The last presidency that had this rough a start was William Henry Harrison. Harrison died of pneumonia one month after his inauguration. In the case of the Trump administration, the new president has shot himself in the foot so often, our last best hope is that his six-shooter is finally empty and some kind soul has hidden the rest of his ammunition.
Can we just begin all over again? Is there a reset button in Washington, D.C.? But, of course, there is no reset button for a new president. And while new presidents are often tested — JFK and the Bay of Pigs disaster comes to mind — and survived, the odds are increasing every day in Vegas that Trump will not complete his first term in office. Place your bets. The administration has already lost its credibility. History shows that once credibility is lost, it is almost impossible to get it back. There is literally no one left in the Trump administration, especially the president, who can convince anyone that they are telling the truth. Truth may be the first casualty of war, and it has certainly been the first casualty of the Trump administration.
None of us should be surprised. Candi
date Trump lied early and often during his successful campaign for the presidency. He continued his “creative” untruths once in office. It is no wonder then that lying has become second nature for anyone representing the administration in interviews and news conferences and that a monstrous lie forced his national security adviser Michael Flynn to “resign” recently. Every administration fudges the truth to make itself look good. But in just over a month the symbol of this administration should be Pinocchio. Trump is not Hitler, but in some ways, his presidency seems to be unraveling like two failed presidents — Richard M. Nixon and Lyndon Baines Johnson.
In this columnist’s lifetime, both Nixon and Johnson were brought down by lies. Nixon’s presidency ended not because of Watergate, but because of Nixon’s attempted cover-up. The presidency of Johnson did not end with his decision not to run for re-election because of the Vietnam War, but because of the lies told to the American public about that war. It was during the Johnson presidency that the term “credibility gap” became popular. The Trump Administration suffers from a credibility gap.
Both presidencies were brought down, in part, by aggressive investigative journalism of the New York Times and Washington Post. Both newspapers are venerable institutions of what are known as the “mainstream media.” Both the Times and the Post were correctly criticized for their failure — and in some cases, their outright complicity in not exposing the false rationale of weapons of mass destruction leading up to George W. Bush’s invasion of Iraq. The term “mainstream media” or “MSM” fell into disrepute with critics of both the left and right.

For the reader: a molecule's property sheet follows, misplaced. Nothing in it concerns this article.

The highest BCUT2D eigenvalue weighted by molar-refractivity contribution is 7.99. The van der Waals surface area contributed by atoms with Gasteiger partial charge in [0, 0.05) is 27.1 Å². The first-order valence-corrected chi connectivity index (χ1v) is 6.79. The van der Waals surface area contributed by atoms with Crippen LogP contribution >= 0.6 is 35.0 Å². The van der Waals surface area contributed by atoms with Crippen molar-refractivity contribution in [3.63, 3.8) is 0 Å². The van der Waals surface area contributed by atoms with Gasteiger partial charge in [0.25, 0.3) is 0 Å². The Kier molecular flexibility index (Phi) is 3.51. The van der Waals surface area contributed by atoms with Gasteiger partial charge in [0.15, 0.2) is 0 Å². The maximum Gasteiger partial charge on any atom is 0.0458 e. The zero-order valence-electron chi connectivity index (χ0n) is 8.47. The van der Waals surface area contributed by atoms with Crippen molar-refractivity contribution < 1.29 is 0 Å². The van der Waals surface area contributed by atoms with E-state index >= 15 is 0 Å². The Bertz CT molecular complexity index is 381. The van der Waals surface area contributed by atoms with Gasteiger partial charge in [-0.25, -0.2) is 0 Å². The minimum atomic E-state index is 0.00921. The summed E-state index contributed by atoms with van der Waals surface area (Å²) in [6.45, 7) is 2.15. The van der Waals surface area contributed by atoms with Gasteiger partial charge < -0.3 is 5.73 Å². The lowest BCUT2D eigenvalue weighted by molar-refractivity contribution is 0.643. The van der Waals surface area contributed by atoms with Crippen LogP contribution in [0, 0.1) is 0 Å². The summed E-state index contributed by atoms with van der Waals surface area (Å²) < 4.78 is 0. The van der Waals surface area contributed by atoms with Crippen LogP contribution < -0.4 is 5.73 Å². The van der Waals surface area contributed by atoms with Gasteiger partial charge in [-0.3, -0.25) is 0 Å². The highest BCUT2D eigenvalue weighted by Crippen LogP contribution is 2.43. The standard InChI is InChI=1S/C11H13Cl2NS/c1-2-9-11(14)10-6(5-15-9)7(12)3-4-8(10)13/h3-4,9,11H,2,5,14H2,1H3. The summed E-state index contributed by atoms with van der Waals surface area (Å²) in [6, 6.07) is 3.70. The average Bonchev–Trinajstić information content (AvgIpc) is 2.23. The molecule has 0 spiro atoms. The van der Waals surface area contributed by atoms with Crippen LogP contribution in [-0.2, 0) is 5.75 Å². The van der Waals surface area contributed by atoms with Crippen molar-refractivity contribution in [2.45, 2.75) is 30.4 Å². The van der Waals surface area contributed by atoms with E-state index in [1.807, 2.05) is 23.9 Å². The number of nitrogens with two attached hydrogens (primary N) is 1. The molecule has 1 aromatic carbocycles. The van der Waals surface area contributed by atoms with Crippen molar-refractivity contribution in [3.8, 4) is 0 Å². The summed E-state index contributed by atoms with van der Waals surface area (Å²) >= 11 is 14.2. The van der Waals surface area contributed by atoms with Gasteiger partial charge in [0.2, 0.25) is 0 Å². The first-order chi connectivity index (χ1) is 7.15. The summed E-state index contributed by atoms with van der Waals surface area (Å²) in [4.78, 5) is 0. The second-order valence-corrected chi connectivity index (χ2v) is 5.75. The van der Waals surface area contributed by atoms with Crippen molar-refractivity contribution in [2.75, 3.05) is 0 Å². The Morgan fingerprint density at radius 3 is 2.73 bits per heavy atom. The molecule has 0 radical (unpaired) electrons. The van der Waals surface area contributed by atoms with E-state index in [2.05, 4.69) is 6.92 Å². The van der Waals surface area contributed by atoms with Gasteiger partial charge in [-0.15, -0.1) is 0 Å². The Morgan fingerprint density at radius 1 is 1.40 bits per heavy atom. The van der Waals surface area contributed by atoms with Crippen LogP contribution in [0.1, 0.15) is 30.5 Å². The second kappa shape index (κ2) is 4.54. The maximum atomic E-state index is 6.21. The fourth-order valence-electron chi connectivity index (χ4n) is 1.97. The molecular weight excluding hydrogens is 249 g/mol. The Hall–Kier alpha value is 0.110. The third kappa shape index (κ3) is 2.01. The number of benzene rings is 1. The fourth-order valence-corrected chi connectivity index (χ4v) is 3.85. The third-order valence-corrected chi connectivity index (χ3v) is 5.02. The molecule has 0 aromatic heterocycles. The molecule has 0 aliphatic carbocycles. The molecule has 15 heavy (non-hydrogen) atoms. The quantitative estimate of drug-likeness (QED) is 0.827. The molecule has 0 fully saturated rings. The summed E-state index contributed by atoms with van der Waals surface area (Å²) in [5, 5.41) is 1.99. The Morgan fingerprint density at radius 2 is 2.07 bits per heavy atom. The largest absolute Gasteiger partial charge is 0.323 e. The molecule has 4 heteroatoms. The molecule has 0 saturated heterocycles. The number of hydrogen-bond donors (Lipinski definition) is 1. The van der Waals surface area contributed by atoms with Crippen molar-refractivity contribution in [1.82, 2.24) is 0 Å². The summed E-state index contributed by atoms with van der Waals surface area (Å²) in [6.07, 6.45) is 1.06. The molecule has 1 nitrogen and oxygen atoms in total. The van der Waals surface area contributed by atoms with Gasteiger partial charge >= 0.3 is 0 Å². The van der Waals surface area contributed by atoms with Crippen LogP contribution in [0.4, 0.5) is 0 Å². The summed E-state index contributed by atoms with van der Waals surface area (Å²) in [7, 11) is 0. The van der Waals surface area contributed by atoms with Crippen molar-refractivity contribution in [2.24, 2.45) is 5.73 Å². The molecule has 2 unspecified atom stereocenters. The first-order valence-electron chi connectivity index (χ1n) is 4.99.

Trump took on the “crooked media” in his campaign. His top adviser, Steve Bannon, later characterized the media as “the opposition.” An aroused media has taken the challenge. With the help of frequent leaks from inside the administration, the media have been relentless in their coverage of the Trump administration’s incompetence and duplicity.
The most explosive story to emerge has been the news that Flynn held discussions with the Russians in the weeks before Trump became president. The specifics of those conversations are still unfolding while this column is being written. However, what is known is that the subject of Obama’s recent sanctions was discussed and that Flynn lied about that fact to Vice President Mike Pence. What is important to note is the president was informed of Flynn’s lies by his then-Acting Attorney General, just a day before she was fired by Trump for refusing to comply with enforcing his executive order on immigration. It wasn’t until Pence complained about being hung out to dry on the Sunday morning news shows for repeating Flynn’s lie, that Trump was forced to act and Flynn “resigned.” Why didn’t Trump get rid of him the moment that he knew what Flynn had become? Perhaps, the more important question is did Flynn act alone? If not, whose instructions was he following?
Our own security agencies have confirmed the existence of a Russian dossier on Trump. Its factual content, in part, has also been confirmed. Isn’t the president himself then also vulnerable to blackmail by the Russians? Trump has consistently refused to criticize Vladimir Putin. In fact, Trump praised Putin’s leadership. In the face of incontrovertible evidence, the president refused steadfastly to acknowledge Russian attempts to influence the 2016 election and when he did, tried to minimize those actions. Trump also refuses to release his tax returns that could potentially shed light on rumored business entanglements with the Russians.
If Trump thinks this story is going to go away because of Flynn’s resignation, he is badly mistaken. If he believes that he can bully the media into submission, he needs to remember Nixon and Johnson. If he thinks the Republican Congress will not bail on him if they believe he has become a political liability, watch his fellow GOPers man the lifeboats.
Someone once said that Nixon did have real enemies, but the sword that killed him was handed to them by Nixon. Beware. The swords are out.